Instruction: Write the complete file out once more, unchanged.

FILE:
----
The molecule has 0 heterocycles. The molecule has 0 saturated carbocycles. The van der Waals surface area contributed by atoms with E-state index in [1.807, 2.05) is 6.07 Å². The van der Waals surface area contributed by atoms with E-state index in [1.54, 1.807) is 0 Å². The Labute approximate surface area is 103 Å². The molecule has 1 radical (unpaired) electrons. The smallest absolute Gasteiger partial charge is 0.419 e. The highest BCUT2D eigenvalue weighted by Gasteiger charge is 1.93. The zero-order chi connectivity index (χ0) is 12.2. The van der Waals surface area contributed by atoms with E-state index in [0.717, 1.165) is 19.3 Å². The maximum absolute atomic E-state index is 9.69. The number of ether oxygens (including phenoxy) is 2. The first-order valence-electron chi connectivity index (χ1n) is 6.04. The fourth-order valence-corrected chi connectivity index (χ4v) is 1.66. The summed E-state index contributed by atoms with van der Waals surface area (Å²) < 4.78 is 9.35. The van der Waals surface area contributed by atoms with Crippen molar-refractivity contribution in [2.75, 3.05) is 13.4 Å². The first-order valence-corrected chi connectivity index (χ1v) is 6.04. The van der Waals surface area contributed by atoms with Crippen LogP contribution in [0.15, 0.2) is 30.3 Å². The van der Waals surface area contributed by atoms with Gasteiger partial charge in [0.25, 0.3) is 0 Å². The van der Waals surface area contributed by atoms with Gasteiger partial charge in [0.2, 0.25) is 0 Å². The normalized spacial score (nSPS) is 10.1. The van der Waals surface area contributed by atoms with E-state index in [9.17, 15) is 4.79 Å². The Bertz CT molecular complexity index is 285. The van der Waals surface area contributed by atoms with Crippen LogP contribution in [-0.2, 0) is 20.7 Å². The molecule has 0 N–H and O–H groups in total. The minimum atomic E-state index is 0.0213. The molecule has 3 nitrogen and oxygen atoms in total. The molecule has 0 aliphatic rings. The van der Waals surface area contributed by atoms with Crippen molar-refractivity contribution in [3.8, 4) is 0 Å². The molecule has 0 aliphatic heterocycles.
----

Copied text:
The molecule has 0 heterocycles. The molecule has 0 saturated carbocycles. The van der Waals surface area contributed by atoms with E-state index in [1.807, 2.05) is 6.07 Å². The van der Waals surface area contributed by atoms with E-state index in [1.54, 1.807) is 0 Å². The Labute approximate surface area is 103 Å². The molecule has 1 radical (unpaired) electrons. The smallest absolute Gasteiger partial charge is 0.419 e. The highest BCUT2D eigenvalue weighted by Gasteiger charge is 1.93. The zero-order chi connectivity index (χ0) is 12.2. The van der Waals surface area contributed by atoms with E-state index in [0.717, 1.165) is 19.3 Å². The maximum absolute atomic E-state index is 9.69. The number of ether oxygens (including phenoxy) is 2. The first-order valence-electron chi connectivity index (χ1n) is 6.04. The fourth-order valence-corrected chi connectivity index (χ4v) is 1.66. The summed E-state index contributed by atoms with van der Waals surface area (Å²) < 4.78 is 9.35. The van der Waals surface area contributed by atoms with Crippen molar-refractivity contribution in [2.75, 3.05) is 13.4 Å². The first-order valence-corrected chi connectivity index (χ1v) is 6.04. The van der Waals surface area contributed by atoms with Crippen LogP contribution in [0.15, 0.2) is 30.3 Å². The van der Waals surface area contributed by atoms with Gasteiger partial charge in [0.25, 0.3) is 0 Å². The van der Waals surface area contributed by atoms with Gasteiger partial charge in [0.2, 0.25) is 0 Å². The normalized spacial score (nSPS) is 10.1. The van der Waals surface area contributed by atoms with E-state index in [9.17, 15) is 4.79 Å². The Bertz CT molecular complexity index is 285. The van der Waals surface area contributed by atoms with Crippen LogP contribution in [-0.2, 0) is 20.7 Å². The molecule has 0 N–H and O–H groups in total. The minimum atomic E-state index is 0.0213. The molecule has 3 nitrogen and oxygen atoms in total. The molecule has 0 aliphatic rings. The van der Waals surface area contributed by atoms with Crippen molar-refractivity contribution in [3.8, 4) is 0 Å². The molecule has 0 aliphatic heterocycles.